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Slates for State Supreme Court engulfed in uncertainty

Delegates from across Western New York's eight counties will gather Monday to choose among 11 people vying for State Supreme Court nominations this year, in a process that by all accounts has not yet been settled.

The delegates, elected in last week's primary election, will caucus by party to select their candidates for three vacancies. But historically, the party selections hinge on the chairmen of the Erie County Democratic and Republican parties, who acknowledge they have not yet made their decisions.

While at least one Democrat and one Republican still might receive bipartisan backing or "cross-endorsement," no agreements have been reached. Both Leonard R. Lenihan, the Democratic chairman, and Robert E. Davis, his Republican counterpart, say they have not discussed bipartisan backing and are prepared to run candidates without any deals after selecting from among the six Democrats and five Republicans in the race.

"We're prepared to run three candidates," Davis said. "The nice problem is sorting out three qualified candidates from the group."

Lenihan says he considers cross-endorsements "unlikely."

"I feel it will be a great Democratic year," he said.

Democrats seeking the post are Erie County Judge Timothy J. Drury; City Judges Robert T. Russell, Diane Y. Devlin and James A.W. McLeod; and attorneys Lynn A. Clarke and Gerald J. Whalen. Most sources say Lenihan would like to run Russell, who has been interested in a State Supreme Court nomination for years and is receiving strong support from African-American Democrats.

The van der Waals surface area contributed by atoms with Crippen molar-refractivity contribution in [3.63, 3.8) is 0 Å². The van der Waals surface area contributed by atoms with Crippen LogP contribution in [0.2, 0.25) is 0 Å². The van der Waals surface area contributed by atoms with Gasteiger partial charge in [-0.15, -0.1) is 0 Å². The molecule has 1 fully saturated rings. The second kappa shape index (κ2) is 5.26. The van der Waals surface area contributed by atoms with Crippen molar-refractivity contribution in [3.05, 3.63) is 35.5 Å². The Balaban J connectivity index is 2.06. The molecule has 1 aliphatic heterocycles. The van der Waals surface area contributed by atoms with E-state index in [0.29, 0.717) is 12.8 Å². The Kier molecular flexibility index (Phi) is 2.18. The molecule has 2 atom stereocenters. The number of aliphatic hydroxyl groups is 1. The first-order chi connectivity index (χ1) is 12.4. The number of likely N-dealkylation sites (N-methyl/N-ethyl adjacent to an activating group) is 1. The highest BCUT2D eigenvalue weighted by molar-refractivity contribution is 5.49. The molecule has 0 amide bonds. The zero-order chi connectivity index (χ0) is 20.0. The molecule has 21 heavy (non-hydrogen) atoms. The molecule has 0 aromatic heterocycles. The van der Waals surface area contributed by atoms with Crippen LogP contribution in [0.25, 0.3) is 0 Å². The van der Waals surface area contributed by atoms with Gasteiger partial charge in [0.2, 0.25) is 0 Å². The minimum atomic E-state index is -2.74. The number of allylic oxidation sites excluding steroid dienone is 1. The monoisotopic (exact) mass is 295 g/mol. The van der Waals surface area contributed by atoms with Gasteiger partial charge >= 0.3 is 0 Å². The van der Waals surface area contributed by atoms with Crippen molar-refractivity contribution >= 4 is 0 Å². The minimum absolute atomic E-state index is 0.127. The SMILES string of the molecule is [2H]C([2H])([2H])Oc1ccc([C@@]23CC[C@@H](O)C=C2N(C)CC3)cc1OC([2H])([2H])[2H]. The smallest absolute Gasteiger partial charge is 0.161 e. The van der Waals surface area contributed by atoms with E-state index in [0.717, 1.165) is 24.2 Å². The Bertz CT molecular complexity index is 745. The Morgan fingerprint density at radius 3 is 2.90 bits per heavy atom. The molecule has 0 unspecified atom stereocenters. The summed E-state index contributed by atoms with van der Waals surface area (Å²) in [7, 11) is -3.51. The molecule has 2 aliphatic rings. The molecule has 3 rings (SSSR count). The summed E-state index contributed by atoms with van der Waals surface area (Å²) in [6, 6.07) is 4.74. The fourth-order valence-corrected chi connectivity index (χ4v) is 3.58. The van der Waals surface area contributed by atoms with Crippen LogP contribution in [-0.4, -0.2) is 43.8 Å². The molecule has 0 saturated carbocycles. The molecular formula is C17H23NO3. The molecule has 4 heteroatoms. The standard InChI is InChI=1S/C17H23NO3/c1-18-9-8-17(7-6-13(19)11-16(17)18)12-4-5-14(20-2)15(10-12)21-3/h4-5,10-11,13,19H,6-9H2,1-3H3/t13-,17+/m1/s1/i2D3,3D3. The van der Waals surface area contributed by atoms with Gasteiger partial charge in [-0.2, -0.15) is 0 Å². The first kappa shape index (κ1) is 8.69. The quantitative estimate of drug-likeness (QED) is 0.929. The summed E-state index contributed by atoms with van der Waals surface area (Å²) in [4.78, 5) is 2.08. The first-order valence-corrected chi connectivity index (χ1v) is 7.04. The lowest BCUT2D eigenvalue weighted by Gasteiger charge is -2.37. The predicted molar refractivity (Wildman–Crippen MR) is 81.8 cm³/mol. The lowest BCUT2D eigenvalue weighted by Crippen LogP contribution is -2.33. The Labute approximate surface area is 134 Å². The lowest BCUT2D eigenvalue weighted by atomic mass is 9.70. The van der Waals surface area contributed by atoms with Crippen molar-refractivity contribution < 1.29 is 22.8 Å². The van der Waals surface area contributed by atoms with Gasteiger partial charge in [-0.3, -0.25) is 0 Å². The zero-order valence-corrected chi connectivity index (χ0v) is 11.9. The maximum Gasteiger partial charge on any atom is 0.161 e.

South Buffalo Democrats have been lobbying heavily for Whalen, while Devlin has the support of the influential Delaware Club of North Buffalo. But most sources say Clarke also has been making a case with strong support from an array of political and union constituents.

Interested Republicans are Tonawanda Town Justice Frank Caruso, Eden Trustee Timothy J. Walker, Amherst Town Attorney E. Thomas Jones, former Family Court Judge Deborah A. Haendiges and Amherst Prosecutor John L. Michalski. Davis so far is committed only to Caruso, a former Democrat who competed unsuccessfully last year.

"I talked to four [Western New York county] chairmen, . . . and all are very, very high on Frank Caruso," Davis said. "Now we'll go through the process to sort it out."

Much of what the major-party chairmen decide could hinge on the choices of minor parties, whose actions can influence the often crucial factor of ballot position for the candidates.

Ralph C. Lorigo, chairman of the Erie County Conservative Party, also is expected to choose Caruso and said he would approve a cross-endorsement for Russell and Caruso. That combination is expected to form the basis of any potential cross-endorsement this year.

Anthony L. Orsini, chairman of the Erie County Independence Party, said he is backing Whalen but remains undecided beyond that. He also acknowledged his convention may prove competitive because his slate of judicial delegates was challenged on several fronts in last week's primary.

The Independence Party's convention is scheduled for Sunday evening.


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